Sufficient resources

International justice costs a fraction of the conflicts that make it necessary.

Countries that belong to the International Criminal Court should provide the resources the Court needs to deliver meaningful justice in all situations. 

The Court’s states parties collectively share responsibility for ensuring appropriate resources for the entire Court through setting its annual regular budget. However, countries are not living up to this commitment. There is a significant gap between the Court’s workload, and the resources available to it. This has reduced the Court’s effectiveness and delayed victims’ access to justice. 

The Court, for its part, should also deliver a rigorous, disciplined budget proposal based on transparent practices, strategies and assumptions. The Court's budget should be based on what it needs to bring justice to victims of grave crimes wherever they may be in the world, not what it believes States will approve.   


Ensuring states allocate appropriate resources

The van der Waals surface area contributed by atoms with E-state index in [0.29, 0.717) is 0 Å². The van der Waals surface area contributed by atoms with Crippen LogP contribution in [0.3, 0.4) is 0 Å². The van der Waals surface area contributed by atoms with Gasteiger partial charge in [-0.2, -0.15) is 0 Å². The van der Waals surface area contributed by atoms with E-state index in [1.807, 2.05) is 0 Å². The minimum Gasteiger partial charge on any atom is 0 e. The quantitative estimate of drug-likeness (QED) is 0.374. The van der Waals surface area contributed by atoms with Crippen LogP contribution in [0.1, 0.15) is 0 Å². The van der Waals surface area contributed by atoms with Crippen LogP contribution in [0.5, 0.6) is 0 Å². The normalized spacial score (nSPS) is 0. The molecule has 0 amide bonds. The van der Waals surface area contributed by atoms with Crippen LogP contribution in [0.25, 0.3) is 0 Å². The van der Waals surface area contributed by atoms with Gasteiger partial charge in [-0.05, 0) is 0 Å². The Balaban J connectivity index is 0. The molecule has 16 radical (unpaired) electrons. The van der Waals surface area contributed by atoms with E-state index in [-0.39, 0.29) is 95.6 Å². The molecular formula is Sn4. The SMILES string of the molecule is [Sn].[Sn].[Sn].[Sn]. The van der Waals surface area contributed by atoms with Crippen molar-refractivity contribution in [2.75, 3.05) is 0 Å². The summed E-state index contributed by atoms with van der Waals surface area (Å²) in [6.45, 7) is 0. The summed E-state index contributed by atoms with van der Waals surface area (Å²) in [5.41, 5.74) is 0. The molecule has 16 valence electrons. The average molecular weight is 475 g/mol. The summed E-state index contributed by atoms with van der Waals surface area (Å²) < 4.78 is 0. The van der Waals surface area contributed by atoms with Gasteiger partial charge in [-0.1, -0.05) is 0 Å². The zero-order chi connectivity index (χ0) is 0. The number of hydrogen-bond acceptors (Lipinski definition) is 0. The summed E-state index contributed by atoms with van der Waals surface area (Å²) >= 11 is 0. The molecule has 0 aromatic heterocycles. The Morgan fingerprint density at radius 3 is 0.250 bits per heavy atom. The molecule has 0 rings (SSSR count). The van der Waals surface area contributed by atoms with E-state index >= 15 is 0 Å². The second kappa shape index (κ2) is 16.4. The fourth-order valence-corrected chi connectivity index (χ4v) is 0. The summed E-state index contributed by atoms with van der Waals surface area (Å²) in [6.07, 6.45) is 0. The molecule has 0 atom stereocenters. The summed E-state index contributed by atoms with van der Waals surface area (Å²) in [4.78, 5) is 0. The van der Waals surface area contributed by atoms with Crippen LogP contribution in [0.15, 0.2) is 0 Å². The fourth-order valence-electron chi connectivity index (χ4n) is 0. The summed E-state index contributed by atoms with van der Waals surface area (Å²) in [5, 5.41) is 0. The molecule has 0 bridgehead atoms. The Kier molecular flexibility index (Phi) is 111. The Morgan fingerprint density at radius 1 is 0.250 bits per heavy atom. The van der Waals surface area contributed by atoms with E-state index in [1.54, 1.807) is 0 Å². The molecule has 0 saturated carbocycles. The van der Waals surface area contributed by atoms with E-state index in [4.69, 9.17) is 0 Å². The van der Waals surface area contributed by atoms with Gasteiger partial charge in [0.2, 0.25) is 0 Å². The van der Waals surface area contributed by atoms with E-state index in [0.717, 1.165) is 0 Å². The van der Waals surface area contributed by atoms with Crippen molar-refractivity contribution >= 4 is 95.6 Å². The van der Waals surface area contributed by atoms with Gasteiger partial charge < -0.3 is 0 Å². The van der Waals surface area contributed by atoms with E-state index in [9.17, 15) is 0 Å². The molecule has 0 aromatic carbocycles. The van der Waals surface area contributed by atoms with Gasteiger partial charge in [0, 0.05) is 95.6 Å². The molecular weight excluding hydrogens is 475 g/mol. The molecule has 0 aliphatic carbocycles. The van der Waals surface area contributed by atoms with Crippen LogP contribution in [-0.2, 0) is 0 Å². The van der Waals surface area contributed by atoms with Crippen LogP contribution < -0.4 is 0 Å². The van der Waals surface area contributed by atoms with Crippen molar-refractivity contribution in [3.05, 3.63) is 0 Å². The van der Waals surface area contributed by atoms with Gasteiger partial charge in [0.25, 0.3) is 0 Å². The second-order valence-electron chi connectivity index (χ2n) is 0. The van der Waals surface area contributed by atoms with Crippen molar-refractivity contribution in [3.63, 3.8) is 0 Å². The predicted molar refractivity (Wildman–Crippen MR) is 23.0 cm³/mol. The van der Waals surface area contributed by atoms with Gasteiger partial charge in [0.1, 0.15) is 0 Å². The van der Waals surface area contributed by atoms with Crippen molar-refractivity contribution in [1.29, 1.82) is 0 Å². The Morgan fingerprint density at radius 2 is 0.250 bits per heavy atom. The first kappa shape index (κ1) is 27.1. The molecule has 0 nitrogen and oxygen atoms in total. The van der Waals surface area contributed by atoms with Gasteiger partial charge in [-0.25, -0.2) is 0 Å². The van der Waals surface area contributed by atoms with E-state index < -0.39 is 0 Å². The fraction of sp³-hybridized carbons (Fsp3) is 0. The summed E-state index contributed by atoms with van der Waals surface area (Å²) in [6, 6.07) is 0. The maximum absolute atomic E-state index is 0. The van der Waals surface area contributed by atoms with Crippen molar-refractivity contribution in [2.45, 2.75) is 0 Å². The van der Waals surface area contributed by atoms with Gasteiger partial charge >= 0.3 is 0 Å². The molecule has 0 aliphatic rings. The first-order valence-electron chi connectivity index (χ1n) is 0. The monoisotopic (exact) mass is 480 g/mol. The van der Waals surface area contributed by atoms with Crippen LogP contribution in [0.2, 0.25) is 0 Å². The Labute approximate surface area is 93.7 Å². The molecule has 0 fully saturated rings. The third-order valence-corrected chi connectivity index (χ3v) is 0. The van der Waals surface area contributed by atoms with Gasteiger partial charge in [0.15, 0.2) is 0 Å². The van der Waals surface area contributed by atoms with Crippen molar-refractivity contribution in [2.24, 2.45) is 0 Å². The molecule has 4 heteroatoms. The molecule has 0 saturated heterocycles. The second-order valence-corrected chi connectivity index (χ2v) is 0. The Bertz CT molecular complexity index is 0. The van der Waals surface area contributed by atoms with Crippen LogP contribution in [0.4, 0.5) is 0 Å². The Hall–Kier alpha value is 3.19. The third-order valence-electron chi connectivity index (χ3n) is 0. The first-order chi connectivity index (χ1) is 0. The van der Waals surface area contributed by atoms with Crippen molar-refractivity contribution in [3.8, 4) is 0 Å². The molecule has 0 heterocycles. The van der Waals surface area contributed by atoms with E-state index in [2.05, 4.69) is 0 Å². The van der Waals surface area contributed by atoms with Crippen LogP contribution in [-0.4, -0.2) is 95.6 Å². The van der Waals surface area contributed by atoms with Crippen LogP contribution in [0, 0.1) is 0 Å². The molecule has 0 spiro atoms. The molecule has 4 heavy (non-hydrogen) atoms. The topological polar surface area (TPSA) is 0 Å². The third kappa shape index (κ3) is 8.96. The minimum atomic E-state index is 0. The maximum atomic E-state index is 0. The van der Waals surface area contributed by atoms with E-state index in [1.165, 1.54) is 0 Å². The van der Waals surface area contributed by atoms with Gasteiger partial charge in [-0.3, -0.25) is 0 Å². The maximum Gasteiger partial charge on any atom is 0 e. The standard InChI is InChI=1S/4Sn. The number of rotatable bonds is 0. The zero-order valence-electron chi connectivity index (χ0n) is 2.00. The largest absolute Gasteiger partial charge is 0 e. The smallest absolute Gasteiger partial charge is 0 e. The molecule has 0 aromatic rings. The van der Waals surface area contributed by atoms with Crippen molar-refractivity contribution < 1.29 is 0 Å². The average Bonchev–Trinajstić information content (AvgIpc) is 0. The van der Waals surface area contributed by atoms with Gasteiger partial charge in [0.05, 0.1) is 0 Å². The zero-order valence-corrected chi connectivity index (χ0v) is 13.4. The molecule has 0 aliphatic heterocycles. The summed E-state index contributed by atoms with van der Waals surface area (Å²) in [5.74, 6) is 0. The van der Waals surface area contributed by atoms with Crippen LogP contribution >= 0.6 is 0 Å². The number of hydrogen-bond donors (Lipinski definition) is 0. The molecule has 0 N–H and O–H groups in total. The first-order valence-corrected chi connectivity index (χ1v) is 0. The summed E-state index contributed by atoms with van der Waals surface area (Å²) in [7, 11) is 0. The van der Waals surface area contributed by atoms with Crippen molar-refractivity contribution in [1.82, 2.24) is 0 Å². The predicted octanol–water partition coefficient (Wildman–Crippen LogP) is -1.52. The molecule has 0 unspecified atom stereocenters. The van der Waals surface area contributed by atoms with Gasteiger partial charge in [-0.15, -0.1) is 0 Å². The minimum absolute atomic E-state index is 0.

Ensuring sufficient budgetary resources for the Court is the best protection for prosecutorial and judicial independence, so decisions can be taken and implemented by reference only to the applicable law and to the fairness of proceedings rather than the resources available.  


How the ICC budget is decided and paid for

Each year, the International Criminal Court develops a request to the states parties for its programme budget for the following year.    

A subsidiary expert body of the Assembly of States Parties (ASP)— the Committee on Budget and Finance — assists with this complex budgeting process throughout the year. Final approval of the Court’s budget is then given by the ASP at its annual session, usually in November or December.  

ICC states parties pay a yearly contribution based on their gross national income. 

Civil society monitoring of ICC resources

The Coalition follows closely developments related to the Court’s budget, calling attention to the significant and long-standing gap between the Court’s workload and the resources available to it in its regular budget.    

Civil society also often participates in sessions of the Committee on Budget and Finance, briefing on certain issues on the Committee’s agenda as it considers the proposed budget prepared by the Court.    

How do I learn more? 

Get in touch with the Coalition,